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Black tax: Turn a grudge expense into a social investment

By Opinion Time of article published Dec 9, 2020

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RANDS AND SENSE:

By Palesa Tlholoe

Black tax is something that almost all successful young black people have to deal with. Urban Dictionary defines the phrase as: “The extra money that black professionals are expected to give every month to support their less fortunate family and extended families.”

Unsurprisingly, much of what has been written about black tax has focused on the negative aspects. For example, the financial struggles faced by many black professionals have been blamed on those professionals having to pay all their earnings to cousins, aunts and uncles. Eavesdrop on a conversation at a restaurant in the suburbs and the chit-chat will inevitably turn to the burden of black tax and how it symbolises a lack of progress in the country.

But black tax is about so much more than needy relatives; it’s about the mindset surrounding money and improving your financial skills so that you can shift the concept from negative to positive, with a view to better outcomes for everyone concerned.

First, a history lesson

Before we can discuss how to change the narrative, it’s worth going back a couple of decades. In 1994, most white people entered our new democracy with generational wealth, also known as “old money”. This gave them a financial jumpstart over black South Africans, who transitioned into the new period with little more than the shoes on their feet. As those people founded businesses and rose through the corporate ranks, they felt obliged to use their newfound wealth to address the disadvantages suffered by their parents’ generation. And so black tax was born.

Research into social movements argue that people will not ordinarily take part in something unless they feel deprived by that thing. In other words, because a black person has actually felt what it is like to be underprivileged, he or she will have a keen interest in helping family members break the cycle of poverty.

Yes, it’s an expense that I’m sure you wish you could do without, but helping your loved ones financially is actually the right thing to do. The situation in South Africa is unlikely to change any time soon – if you don’t help them, who will?

Flip the script

The trick is to change the way you think about black tax, starting with the name. How did such a potentially powerful cause become known as “tax”? It’s no surprise that many people try to avoid it! Instead of thinking of it as a grudge expense, rather think of it as a social investment. And the return on that investment? The positive change that you would have created.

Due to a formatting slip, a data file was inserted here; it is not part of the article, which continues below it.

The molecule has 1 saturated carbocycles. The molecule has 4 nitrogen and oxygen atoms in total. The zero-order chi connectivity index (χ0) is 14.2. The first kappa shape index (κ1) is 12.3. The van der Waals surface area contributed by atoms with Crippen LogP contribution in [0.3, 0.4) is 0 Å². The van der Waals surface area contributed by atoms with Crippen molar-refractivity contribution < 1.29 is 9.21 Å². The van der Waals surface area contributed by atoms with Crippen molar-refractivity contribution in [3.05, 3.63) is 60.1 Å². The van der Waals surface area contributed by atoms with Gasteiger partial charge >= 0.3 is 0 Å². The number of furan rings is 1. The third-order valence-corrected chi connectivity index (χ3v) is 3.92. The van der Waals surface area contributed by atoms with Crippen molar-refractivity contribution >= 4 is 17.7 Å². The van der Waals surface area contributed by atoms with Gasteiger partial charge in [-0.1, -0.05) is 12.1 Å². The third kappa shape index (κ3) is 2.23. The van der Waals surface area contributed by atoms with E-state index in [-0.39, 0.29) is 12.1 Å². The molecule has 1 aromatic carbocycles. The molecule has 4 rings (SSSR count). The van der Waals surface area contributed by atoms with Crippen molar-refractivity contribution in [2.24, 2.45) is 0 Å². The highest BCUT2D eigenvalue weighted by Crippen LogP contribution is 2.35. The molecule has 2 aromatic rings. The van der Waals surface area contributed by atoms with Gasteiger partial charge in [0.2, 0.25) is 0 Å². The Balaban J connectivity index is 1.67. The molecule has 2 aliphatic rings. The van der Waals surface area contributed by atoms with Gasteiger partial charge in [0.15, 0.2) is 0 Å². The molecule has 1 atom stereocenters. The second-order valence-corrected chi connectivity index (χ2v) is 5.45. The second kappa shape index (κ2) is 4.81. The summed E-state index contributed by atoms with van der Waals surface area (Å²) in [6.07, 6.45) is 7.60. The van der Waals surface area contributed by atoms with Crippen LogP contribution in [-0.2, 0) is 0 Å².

Unfortunately, that’s where the easy part ends. The hard part comes in planning for your investment, just as you would for your home loan or your car repayment. Luckily you don’t have to do it alone. A Certified Financial Planner will initiate a conversation about where you are now and where you want to be in the future, and help you work some magic with your income so that you can achieve all of your goals, including those concerning your family. This is often achieved through deceptively simple techniques like creating a monthly budget (and sticking to it!) and by keeping your debt to a manageable level.

More than a hand-out

When it comes to your social investment, don’t just give family members a hand-out. Your financial advisor will be able to show you much smarter and more efficient ways to use your money. He or she will help you draft an agreement that clearly specifies the nature of the financial assistance you will be offering, outlining why you are helping, the duration, and what you hope to achieve for the family member concerned.

There are various donation exemptions in our tax laws, and your advisor will also be able to help you structure your payments to make the most of these. That’s real tax – you don’t want to pay more than you have to!

Opulence might be on display all over social media, but materialism will never be a synonym for success. Real success is not the latest Range Rover, it’s long term financial stability; investing in growth assets that will generate income for decades to come. And it’s watching your younger brother graduate from university, knowing that you helped get him there.

Palesa Tlholoe, CFP, is co-founder and wealth manager at Imvelo Wealth Solutions

PERSONAL FINANCE

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